Khadija and the staff of WOHA recently met with one of their main donors. The relationship is a difficult one, as is usually the case between a donor and a recipient. As much as the latter may wish to do things their own way, ultimately, they are dependent on the former. It is often a demeaning sort of relationship. You would be aghast at some of the stories of what these grassroots organizations are forced to do because their donor wanted something done in a particular way. But the donors have all of the cards, all of the bargaining power, with none of the liabilities. Most crucially, they do not have to face the people that their policies effect.

Khadija, on the other hand, and everyone at WOHA, must face these people on a daily basis. Indeed, they are these people; One with the community. So when a policy is changed, it is Khadija that must share the news. This was the case when a major donor recently decided that they needed more accountability. Now, anyone who eats their nutritional support has to not only sign a form with each meal, but provide passport photos as well. I wonder if this organization has ever visited the people they are supporting, most of who live in mud huts without running water or electricity. How can they sign their names if they are illiterate and can’t even afford pens and paper? Khadija brought this up with the elders from Malitano and they replied by saying that they would rather go without the food than deal with all of the hassle.

The problem with development, as I see it, is that you have two worlds: you have the world of the grassroots organizations, the roll-up your sleeves type of workers who come from the communities they hope to change. Then, you have the large international organizations and the expatriates, mostly from Western countries, who live by different standards, have very different lifestyles and carry many different expectations (as I have learned!). Unfortunately, the Western organizations use their standards to evaluate the grassroots organizations. And since they cannot be there to really monitor the situation, they create fanciful goals and unrealistic expectations. They use a western mode of evaluation, a western form of record-keeping, a western style of management. But when will we become humble enough to listen to these people—maybe even learn from them—and to simply help them to obtain the resources they need to continue doing what they do best: caring for and serving the people they love.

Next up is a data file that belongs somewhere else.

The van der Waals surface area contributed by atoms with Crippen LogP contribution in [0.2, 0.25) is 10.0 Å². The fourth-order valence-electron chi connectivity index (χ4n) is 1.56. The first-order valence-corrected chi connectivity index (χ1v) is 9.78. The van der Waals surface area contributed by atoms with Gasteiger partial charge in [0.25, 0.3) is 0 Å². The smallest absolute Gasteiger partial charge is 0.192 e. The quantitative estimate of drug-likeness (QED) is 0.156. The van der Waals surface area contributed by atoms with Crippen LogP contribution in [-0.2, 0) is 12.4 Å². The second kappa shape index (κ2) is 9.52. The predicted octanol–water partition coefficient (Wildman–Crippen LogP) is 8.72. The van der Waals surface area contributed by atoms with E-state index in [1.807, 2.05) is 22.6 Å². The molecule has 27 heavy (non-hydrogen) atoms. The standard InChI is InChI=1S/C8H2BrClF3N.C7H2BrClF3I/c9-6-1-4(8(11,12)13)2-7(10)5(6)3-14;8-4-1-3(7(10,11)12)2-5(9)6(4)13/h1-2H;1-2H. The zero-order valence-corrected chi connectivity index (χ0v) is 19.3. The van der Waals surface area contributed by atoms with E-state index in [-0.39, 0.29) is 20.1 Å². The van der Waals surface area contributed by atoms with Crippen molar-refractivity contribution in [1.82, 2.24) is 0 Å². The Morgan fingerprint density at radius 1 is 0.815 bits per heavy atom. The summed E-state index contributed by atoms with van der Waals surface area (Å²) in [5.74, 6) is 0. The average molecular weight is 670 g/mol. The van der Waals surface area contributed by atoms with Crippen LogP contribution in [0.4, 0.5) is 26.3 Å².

Until next time,

jordan


2 comments:

Anonymous said...

Jordan,

Eventhough I retired at the end of March, I finally found some time to read your blog and your wonderful and insightful descriptions of the incomprehensible challenges faced by so many on a dialy basis.

I know I speak not only for myself but for all your family back home in the States, that we are tremendously proud of you and admire what you are doing. You've certainly come a long way since our very meorable family picnic at Coyoti Point and playing frisbee golf with Joyceanne and Bethany.

We send you our love and wish you and your fellow workers all the best.

"Uncle" Paul and family

Rochelle said...

Well told, J. Such an important gap for development workers to truly understand. If only you were Secretary-General!